The 2000 fantasy/crime drama flick Frequency gets a sex change in segueing from the big screen to TV, with Peyton List playing a young woman who communicates with her long-dead father via ham radio. The new CW show (Wednesdays at 9/8c, premiering tonight) casts List and Riley Smith as NYPD detectives who forge an unlikely relationship that crosses 20 years. Raimy Sullivan’s dad died in an undercover mission gone wrong in 1996, and when she discovers she can prevent that from happening, she springs into action—and then has to deal with the consequences when the butterfly effect kicks in.

No stranger to fantasy TV and the CW in particular, List played Lucy Lane on Smallville, Lisa Smart/Golden Glider on The Flash, and Cara Coburn on The Tomorrow People. She has also appeared in Flashforward, Mad Men and Blood & Oil, working steadily since her debut at 14 as Blonde Girl #1 in Sex and the City and her first regular role, a four-year run on the soap As the World Turns.

In this conversation, she reminisces about early roles, explains what sold her on Frequency and reveals the traits her dates must have.

“Everything I’m most proud of is stuff I never thought I would do.”

What attracted you to the role?
I always gravitate towards really tough, strong women, and I think a part of me does it because as much as I may think I’m tough, I always want to be a bit stronger. I respect women like that so much, so I want to represent them. I also like playing characters that have failings and flaws; they’re more relatable. She’s tenacious. She’s the type of person that doesn’t let go of things easily. When her boyfriend suddenly has no recollection of her and thinks she’s a crazy stranger, she’s not going to let it go.

You’ve done several fantasy/sci-fi shows. Are you a fan?
Yeah, I always was a sci-fi fan, just because it allows for so much more imagination. I like playing characters that are skeptical, and then make the leap to believing. I like how Raimy goes through that process in the pilot, because it’s so specific to her, given what her father does to make her believe.

You started modeling and acting when you were eight. Did you know that early you wanted this as a career?
I was auditioning for Nickelodeon shows and Disney shows because my sister was scouted, and my mom didn’t want me to feel left out. I did the artwork for game boards and for young adult book covers and stuff like that. It was just sort of a natural transition to stuff like a macaroni and cheese commercial. You’re just following directions. Then I got cast in As the World Turns, and I loved the feeling of being part of something, a team. I thought I’d never feel as rewarded or love doing anything as much.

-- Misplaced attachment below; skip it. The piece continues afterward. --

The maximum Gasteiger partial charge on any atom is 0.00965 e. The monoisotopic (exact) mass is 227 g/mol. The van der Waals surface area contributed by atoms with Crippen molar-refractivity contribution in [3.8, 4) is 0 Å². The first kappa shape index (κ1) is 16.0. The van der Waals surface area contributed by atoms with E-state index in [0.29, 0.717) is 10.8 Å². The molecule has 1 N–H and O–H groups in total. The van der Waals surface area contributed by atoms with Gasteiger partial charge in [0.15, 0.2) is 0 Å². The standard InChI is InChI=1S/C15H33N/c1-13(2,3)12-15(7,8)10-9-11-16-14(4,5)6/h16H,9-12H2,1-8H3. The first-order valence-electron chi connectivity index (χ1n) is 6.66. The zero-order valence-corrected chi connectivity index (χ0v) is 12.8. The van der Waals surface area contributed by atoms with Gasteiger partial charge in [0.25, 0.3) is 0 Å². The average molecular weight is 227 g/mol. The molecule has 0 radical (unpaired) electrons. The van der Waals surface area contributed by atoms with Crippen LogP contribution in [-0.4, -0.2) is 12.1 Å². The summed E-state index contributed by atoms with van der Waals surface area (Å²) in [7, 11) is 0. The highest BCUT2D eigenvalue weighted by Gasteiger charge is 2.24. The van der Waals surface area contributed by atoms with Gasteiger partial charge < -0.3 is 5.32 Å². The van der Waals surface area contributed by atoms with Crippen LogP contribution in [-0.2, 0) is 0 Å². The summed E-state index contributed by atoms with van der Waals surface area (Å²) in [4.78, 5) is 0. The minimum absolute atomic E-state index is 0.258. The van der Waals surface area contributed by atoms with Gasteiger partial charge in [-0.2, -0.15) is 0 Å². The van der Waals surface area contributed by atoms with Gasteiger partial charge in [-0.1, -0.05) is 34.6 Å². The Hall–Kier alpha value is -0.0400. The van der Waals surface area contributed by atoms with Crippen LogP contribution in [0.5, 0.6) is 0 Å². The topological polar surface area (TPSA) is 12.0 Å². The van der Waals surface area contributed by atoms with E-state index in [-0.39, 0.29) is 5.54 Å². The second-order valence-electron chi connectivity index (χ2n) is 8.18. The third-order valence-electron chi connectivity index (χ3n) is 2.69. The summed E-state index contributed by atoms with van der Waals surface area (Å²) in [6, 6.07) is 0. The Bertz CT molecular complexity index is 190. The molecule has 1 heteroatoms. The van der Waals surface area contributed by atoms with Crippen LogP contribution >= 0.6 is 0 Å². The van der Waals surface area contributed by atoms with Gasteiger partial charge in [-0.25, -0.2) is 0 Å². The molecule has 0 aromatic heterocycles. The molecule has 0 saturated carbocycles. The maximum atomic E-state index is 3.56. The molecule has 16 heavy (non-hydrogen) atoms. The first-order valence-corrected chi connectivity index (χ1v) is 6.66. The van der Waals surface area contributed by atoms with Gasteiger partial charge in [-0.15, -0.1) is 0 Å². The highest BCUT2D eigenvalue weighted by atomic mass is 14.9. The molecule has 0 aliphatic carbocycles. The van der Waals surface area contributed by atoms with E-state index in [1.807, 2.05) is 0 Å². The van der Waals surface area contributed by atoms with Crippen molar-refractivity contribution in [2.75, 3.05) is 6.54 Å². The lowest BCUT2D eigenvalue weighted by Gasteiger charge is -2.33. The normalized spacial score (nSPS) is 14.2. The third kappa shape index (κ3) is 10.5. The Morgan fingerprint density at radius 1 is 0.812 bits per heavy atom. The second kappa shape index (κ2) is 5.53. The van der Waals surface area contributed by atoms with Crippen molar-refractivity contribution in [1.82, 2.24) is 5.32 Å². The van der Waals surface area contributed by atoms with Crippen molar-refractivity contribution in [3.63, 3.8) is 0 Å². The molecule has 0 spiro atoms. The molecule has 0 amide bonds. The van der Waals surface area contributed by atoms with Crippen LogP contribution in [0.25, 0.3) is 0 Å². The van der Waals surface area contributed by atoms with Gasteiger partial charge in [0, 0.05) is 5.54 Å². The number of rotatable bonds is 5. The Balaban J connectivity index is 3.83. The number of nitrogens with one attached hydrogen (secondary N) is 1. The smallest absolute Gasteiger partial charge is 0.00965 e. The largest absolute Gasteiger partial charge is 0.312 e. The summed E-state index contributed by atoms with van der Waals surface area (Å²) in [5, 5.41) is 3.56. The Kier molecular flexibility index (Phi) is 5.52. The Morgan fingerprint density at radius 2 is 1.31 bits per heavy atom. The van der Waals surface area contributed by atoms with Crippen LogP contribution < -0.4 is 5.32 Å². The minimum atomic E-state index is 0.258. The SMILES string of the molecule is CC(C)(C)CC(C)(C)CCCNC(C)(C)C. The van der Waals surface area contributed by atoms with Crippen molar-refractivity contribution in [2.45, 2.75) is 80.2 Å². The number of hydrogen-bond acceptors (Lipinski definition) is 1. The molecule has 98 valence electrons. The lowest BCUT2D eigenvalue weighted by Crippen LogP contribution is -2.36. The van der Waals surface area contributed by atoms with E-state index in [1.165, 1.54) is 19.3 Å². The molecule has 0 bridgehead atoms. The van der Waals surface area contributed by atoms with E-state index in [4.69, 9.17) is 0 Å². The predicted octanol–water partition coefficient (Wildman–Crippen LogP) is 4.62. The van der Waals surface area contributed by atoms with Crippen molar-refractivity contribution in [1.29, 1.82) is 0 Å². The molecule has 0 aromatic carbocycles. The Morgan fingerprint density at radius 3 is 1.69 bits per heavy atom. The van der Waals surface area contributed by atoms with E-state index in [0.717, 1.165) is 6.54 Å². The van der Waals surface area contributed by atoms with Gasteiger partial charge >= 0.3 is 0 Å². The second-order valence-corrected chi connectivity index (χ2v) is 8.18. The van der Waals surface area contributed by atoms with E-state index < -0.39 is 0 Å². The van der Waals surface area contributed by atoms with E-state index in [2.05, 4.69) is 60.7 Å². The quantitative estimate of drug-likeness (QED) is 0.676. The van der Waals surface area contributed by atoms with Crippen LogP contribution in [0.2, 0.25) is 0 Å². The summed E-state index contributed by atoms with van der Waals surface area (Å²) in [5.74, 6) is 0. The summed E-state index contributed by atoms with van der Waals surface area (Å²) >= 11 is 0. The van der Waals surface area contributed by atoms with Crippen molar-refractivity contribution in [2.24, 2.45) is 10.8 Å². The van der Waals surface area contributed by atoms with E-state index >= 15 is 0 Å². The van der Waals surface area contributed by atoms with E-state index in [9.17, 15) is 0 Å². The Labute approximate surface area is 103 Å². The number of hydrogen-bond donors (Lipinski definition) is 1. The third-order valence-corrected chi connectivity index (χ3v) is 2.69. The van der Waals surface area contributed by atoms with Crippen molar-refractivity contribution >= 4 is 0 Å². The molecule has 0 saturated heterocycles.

Frequency -- "The Near-Far Problem" -- Image Number: FRG103b_0315.jpg -- Pictured: Peyton List as Raimy -- Photo: Liane Hentscher/The CW -- © 2016 The CW Network, LLC. All rights reserved.

What career highlights stand out to you so far?
Something I unexpectedly love is this period movie I did when I was 18 called The Greatest Game Ever Played. I was not a lead character, but I still watch that movie and go, “I can’t believe I was in that.” It’s such a wonderful, feel-good, pull-at-the-heartstrings movie. Everything I’m most proud of is stuff I never thought I would do. Even when they called me to do The Flash, I never in a million years thought I would do that type of superhero thing, but I loved it. So I read scripts with an open mind.

What’s the best career advice you’ve ever been given?
Hunt Block, who played my father on the soap opera, told me, “Make sure you learn to forget.” And I didn’t understand what that meant, but he was basically saying you will drive yourself crazy if you try to keep track and remember every line that you have. As soon as you get done with a scene, let it go. Move on to the next. And I think it kind of applies to life too. Just make space. It’s a constantly revolving door. Make space in your brain for more.

Do you have a significant other? What do you look for in a guy?
Just my cat. It’s a wild life we lead as actors. It’s not the most stable of professions. There’s the spontaneity of moving to other countries. So understanding and a sense of humor are the most important things to me.

Photos courtesy of The CW